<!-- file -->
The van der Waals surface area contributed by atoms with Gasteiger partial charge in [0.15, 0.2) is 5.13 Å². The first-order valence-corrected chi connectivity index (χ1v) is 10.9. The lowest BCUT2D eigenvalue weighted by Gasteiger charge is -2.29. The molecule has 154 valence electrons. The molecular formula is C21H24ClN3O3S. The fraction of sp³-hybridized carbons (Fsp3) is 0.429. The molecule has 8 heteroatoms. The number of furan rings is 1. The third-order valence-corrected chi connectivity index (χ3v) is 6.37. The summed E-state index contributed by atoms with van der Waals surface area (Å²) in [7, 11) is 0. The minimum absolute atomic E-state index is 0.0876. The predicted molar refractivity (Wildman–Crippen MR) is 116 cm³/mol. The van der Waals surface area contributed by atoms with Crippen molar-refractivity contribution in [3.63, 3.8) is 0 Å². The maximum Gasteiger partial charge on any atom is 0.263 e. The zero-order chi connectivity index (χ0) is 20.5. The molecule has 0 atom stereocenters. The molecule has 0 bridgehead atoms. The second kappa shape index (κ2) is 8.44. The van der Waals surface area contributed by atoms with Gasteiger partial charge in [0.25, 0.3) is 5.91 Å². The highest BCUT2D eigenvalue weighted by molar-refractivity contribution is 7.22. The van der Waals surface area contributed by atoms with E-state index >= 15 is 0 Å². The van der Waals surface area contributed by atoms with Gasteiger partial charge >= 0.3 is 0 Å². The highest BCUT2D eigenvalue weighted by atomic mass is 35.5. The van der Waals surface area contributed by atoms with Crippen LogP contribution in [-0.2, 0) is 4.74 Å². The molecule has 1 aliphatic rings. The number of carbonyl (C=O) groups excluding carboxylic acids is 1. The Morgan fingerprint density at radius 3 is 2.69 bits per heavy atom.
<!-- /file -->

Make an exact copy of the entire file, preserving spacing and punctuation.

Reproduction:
The van der Waals surface area contributed by atoms with Gasteiger partial charge in [0.15, 0.2) is 5.13 Å². The first-order valence-corrected chi connectivity index (χ1v) is 10.9. The lowest BCUT2D eigenvalue weighted by Gasteiger charge is -2.29. The molecule has 154 valence electrons. The molecular formula is C21H24ClN3O3S. The fraction of sp³-hybridized carbons (Fsp3) is 0.429. The molecule has 8 heteroatoms. The number of furan rings is 1. The third-order valence-corrected chi connectivity index (χ3v) is 6.37. The summed E-state index contributed by atoms with van der Waals surface area (Å²) in [7, 11) is 0. The minimum absolute atomic E-state index is 0.0876. The predicted molar refractivity (Wildman–Crippen MR) is 116 cm³/mol. The van der Waals surface area contributed by atoms with Crippen molar-refractivity contribution in [3.63, 3.8) is 0 Å². The maximum Gasteiger partial charge on any atom is 0.263 e. The zero-order chi connectivity index (χ0) is 20.5. The molecule has 0 atom stereocenters. The molecule has 0 bridgehead atoms. The second kappa shape index (κ2) is 8.44. The van der Waals surface area contributed by atoms with Gasteiger partial charge in [0.25, 0.3) is 5.91 Å². The highest BCUT2D eigenvalue weighted by molar-refractivity contribution is 7.22. The van der Waals surface area contributed by atoms with E-state index >= 15 is 0 Å². The van der Waals surface area contributed by atoms with Gasteiger partial charge >= 0.3 is 0 Å². The highest BCUT2D eigenvalue weighted by atomic mass is 35.5. The van der Waals surface area contributed by atoms with Crippen LogP contribution in [-0.2, 0) is 4.74 Å². The molecule has 1 aliphatic rings. The number of carbonyl (C=O) groups excluding carboxylic acids is 1. The Morgan fingerprint density at radius 3 is 2.69 bits per heavy atom.